The new ration book surprised us at the end of December, just when speculation was growing about the demise of this booklet with its grid-paper pages. It arrived, like every year, surrounded by anxiety and annoyance, submerging us in that avoidance-approximation conflict generated by the subsidized. In its little pages I notice the absence of many products that once made up the monthly quota, now reduced to just a monotonous repertoire with insufficient nutritional values and rising costs.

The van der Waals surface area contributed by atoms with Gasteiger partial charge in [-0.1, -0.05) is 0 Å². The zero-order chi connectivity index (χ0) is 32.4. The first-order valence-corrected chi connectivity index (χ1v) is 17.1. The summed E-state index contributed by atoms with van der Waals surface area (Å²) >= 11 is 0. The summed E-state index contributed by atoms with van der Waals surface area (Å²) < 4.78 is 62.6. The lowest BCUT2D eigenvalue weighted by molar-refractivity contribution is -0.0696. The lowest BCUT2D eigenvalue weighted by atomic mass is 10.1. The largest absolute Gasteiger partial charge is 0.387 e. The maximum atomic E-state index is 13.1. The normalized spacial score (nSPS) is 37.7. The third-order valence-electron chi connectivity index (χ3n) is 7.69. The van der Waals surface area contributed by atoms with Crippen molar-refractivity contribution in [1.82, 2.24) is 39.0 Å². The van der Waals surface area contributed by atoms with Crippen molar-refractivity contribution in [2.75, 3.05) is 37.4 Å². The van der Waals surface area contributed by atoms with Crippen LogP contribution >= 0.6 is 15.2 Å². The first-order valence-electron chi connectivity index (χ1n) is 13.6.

For the first time in our house we are all in the same age bracket among the five defined by the Ministry of Internal Commerce. Exactly in the box for 14 to 64 years my son appears, together with Reinaldo and me, but at least three generations of Cubans have seen the store clerks mark down what we can put in our mouths. Trapped in poverty, millions of compatriots depend on price assistance to survive. Rationing is a trampoline and falling is certain, a dependency we all wish would end, but that almost no one can let go.